For a modern analogy, think of silk-suited televangelists who pick and choose Bible verses to build a convincing argument that the elderly poor and others should write checks to them.¹ Scribes used Jewish law in a similar way, selectively choosing and interpreting rules to tell widows the additional burdens they needed to bear. Those brass funnels in the treasury turned into black holes, with bureaucrats on the receiving end sucking up the money so it never emerged to help those in need.

The system could have worked if those with plenty had maintained hearts for those without. Instead, the rich used religion to show off.

The system could have worked if those running it had stayed true to their calling, remembering that the core of Jewish law was to love God with all your heart, mind and strength, and to love your neighbors as yourself.

These principles for giving and using gifts wisely remain the same today. I asked you in January to make percentage pledges based on how you felt God was leading you, using pledge cards that you took home. If you’re still considering that pledge or want to reconsider it, I’ll give you another piece of guidance.

Make your giving decisions when your heart is full of love for God. That may be during a particularly fulfilling moment in worship or in prayer, or simply at a time when you feel blessed. It even could be during a low moment—I know that might sound strange, but it often is in our lowest moments when we’re most sensitive to how much God loves us.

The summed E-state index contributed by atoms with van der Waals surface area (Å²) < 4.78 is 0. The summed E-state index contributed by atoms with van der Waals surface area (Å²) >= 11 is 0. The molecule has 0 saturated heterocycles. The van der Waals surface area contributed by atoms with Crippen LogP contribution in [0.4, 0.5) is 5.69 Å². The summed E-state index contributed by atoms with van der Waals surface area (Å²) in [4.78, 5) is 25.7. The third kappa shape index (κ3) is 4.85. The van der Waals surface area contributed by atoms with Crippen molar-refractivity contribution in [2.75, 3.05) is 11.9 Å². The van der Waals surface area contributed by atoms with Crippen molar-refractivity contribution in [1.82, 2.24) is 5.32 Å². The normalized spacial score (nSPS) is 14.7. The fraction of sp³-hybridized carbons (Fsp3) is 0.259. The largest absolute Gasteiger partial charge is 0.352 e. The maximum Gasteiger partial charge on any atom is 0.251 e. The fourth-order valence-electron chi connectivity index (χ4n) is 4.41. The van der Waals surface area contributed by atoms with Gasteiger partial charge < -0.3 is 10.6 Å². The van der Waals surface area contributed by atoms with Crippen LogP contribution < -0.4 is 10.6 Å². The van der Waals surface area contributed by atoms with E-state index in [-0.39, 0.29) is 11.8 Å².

Remember what Christ has done to relieve us of the burden of sin. Like the widow he watched in the treasury, Jesus gave his all. Don’t give because I say so; I’m just Chuck. Give because you truly understand who God is and what God is doing in the world.

I’ll also tell you when not to give. If you ever think this church has stopped doing Christ’s work, don’t give it another penny. I don’t think anyone can legitimately make that complaint right now, though; there’s just too much good being done here in Christ’s name. We may disagree on strategies and priorities from time to time, but the leadership of this church, and most of its membership, I dare say, understand why we exist.

If you give with loving hearts, and if the church continues to use those gifts to reach out with loving hearts, the Kingdom of God will expand because of the people at Cassidy UMC.

——————–

¹I had a fascinating experience while writing this sermon. I needed to get away somewhere quiet, so I went down the street to Warriors Path State Park and wound up sitting in the grill at the marina. While there, two middle-aged women and a much younger woman began talking rather loudly about their opinion of preachers. (I was not dressed like the stereotype of a preacher, instead wearing hiking pants and a baseball jersey.)

“I just don’t trust them,” one of the older ladies said. “I believe in God, but I don’t go to church.”

A big part of her complaint was that she thought preachers were too well-off, citing one she knew “living in the big house with the rich people.” (Even as grateful as I am for the house this church provides its pastor, I don’t think she was describing the Cassidy UMC parsonage.)

Apparently, we all need to spend more time at the grill, and I look forward to getting to know these ladies better.